We tested a ‘storyboard’ concept with users who are ‘offline’- for example, they may have no recourse to public funds and don’t speak English as their first language.

The storyboard took them through the journey they may take as a family applying for FSM, and included support mechanisms such as schools, local authorities and family hubs.

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We used an offline form available from the start page, which had been reviewed by our Content Designer to ensure it was written in plain English, and contained the minimum information required to conduct a check.

In this scenario, we were trying to support users who may lack the confidence or digital skills to complete a check using an online tool, and who may not have the relevant support or documents to escalate the process online.

Findings show that overall: users felt they weren’t equipped with enough information to navigate their circumstances, require clear signposting to support networks. Users welcomed the idea of submitting evidence to support their application but would prefer to do this upfront, and positively reacted to schools managing the querying process. However, there are concerns over ‘emotional coercion’. The offline application form received positive receptions, however users felt it would benefit from simpler language with the addition of contact details, and clear information of the querying process.

Going forward, we intend to run a workshop with the aim of building a ‘navigation guide’, iterate the storyboard to include user feedback, and work on content around privacy/data protection to put users’ minds at ease.


Round 2 of our FSM portal for school users tested well, except for schools handling the ‘appeals’ process.

Schools felt the proposed system will bring about efficiency gains, and allow them to see check results and promote FSM to those who may not have applied.

Handling the appeals process received mixed sentiments, as many users felt LAs were better placed to handle this process. Based on this insight, we will remove the functionality for schools to handle supporting documents and evidence in R3 of testing.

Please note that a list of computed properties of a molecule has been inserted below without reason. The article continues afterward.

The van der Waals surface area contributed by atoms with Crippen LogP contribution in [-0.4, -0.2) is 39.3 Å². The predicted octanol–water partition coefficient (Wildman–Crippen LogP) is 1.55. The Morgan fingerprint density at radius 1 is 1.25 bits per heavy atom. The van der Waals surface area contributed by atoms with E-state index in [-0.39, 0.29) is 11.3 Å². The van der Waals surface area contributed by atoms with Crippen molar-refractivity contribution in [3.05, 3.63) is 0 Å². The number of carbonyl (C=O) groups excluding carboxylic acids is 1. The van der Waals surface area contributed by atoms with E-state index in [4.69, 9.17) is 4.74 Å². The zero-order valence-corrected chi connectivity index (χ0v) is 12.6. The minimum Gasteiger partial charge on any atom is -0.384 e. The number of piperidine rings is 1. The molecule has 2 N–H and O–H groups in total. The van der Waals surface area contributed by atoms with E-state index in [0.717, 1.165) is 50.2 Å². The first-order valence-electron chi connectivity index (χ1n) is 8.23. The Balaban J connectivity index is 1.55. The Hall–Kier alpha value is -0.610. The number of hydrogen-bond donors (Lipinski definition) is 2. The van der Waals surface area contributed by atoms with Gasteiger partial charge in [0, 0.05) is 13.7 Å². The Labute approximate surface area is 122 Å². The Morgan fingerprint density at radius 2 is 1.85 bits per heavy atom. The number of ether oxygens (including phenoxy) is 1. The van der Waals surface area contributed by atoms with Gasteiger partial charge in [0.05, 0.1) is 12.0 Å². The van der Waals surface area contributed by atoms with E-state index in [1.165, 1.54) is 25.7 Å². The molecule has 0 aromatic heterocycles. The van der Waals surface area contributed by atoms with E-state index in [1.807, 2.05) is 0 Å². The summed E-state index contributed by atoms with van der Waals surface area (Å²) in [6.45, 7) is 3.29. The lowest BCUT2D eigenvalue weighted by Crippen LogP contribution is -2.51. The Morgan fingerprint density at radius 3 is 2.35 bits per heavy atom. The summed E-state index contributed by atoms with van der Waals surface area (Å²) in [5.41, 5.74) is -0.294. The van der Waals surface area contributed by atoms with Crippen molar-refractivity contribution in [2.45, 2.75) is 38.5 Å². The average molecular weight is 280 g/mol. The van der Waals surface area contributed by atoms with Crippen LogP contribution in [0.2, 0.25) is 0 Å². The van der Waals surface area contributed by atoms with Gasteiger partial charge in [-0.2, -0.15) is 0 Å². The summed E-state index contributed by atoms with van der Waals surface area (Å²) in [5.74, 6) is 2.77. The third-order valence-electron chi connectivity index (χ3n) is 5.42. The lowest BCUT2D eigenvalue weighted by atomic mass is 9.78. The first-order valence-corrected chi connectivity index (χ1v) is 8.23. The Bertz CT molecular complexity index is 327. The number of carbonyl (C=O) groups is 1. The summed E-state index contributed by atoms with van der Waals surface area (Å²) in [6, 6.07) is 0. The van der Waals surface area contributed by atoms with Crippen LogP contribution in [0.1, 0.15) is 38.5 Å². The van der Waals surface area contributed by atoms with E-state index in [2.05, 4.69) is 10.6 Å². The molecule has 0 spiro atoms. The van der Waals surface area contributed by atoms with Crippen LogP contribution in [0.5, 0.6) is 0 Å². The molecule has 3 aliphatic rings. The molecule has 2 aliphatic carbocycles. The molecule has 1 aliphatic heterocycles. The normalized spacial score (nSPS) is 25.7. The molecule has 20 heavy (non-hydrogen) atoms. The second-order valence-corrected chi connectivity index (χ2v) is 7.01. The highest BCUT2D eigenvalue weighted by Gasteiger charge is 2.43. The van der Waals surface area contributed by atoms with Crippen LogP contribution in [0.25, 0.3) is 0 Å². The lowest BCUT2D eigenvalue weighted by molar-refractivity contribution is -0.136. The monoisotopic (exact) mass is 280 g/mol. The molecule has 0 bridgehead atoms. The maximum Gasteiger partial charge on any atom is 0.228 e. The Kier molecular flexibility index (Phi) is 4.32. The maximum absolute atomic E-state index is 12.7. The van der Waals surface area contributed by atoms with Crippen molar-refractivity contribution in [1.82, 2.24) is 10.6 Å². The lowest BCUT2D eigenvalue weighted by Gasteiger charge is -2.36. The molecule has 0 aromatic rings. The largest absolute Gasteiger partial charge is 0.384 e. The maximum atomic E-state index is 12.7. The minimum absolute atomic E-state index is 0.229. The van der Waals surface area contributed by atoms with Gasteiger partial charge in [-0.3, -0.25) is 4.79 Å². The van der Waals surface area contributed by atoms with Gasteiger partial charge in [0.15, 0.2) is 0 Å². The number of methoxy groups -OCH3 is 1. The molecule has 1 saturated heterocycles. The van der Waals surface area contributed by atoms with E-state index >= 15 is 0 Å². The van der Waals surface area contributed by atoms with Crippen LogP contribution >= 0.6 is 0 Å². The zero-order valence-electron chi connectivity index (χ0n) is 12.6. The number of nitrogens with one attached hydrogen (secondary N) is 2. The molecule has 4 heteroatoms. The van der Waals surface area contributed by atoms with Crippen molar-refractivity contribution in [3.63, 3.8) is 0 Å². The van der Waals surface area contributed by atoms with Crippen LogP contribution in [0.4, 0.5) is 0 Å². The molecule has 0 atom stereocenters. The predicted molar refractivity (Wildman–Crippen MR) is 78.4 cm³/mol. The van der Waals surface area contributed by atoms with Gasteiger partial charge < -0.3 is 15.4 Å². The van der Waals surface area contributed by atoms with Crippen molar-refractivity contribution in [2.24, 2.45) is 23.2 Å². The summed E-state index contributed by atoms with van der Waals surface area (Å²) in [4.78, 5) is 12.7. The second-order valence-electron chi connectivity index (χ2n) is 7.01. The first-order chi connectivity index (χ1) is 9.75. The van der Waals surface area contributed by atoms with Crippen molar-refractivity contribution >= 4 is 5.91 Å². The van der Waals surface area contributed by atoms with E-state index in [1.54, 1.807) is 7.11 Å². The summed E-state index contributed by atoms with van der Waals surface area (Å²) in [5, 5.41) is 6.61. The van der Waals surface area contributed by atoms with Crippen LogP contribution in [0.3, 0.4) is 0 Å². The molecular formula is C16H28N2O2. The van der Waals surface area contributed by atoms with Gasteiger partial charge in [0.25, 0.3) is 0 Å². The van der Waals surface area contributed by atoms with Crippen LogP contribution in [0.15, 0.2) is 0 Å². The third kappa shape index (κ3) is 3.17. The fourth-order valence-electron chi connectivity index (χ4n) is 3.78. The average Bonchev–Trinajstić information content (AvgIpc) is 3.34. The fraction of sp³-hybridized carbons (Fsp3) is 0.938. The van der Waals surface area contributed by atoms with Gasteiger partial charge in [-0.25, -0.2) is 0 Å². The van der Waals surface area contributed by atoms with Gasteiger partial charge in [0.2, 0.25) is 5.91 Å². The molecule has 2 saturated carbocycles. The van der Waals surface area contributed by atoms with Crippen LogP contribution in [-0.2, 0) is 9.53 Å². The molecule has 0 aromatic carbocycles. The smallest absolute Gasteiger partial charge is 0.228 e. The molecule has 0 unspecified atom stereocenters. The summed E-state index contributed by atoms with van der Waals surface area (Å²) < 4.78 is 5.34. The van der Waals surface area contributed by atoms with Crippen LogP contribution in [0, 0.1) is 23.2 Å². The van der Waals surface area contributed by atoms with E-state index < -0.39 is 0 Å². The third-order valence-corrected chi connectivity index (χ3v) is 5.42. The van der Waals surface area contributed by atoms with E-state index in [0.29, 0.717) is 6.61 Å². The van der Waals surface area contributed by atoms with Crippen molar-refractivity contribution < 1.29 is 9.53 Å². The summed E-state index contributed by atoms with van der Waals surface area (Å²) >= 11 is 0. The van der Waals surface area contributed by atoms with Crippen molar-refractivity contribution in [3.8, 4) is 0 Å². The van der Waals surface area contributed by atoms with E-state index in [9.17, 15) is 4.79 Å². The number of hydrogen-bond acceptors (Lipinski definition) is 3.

Local authorities

Two journeys were tested with LAs:

  • Childcare journey
  • Free school meals ourney.

Research showed that users largely used third party systems for childcare checks, with the exception of audit checks for 30 hours codes.

Feedback on 30-hour checks indicated check results were unhelpful.

Based upon these insights, we have focused on work around reporting results for 30-hour checks, whether the appeals process should sit within ECS for childcare, and understanding which department is best placed to relay results.

LA – Free school meals

The FSM concept was well received, though users expressed concerns over parent-led application being a sole route, which we have addressed as schools and LAs can apply on behalf of a family.

LAs expressed the need to view schools who have a low FSM take up, which we have addressed in R3 prototyping by splitting out users who have applied/have not. Similarly, users would like to export the data to run reports, which we have enabled going forward.

The suggestions were discussed by the ECS team, changes were tracked on user journey maps and a visual design history. User feedback was implemented ahead of R3 testing, with more minor tweaks placed in a backlog for Beta.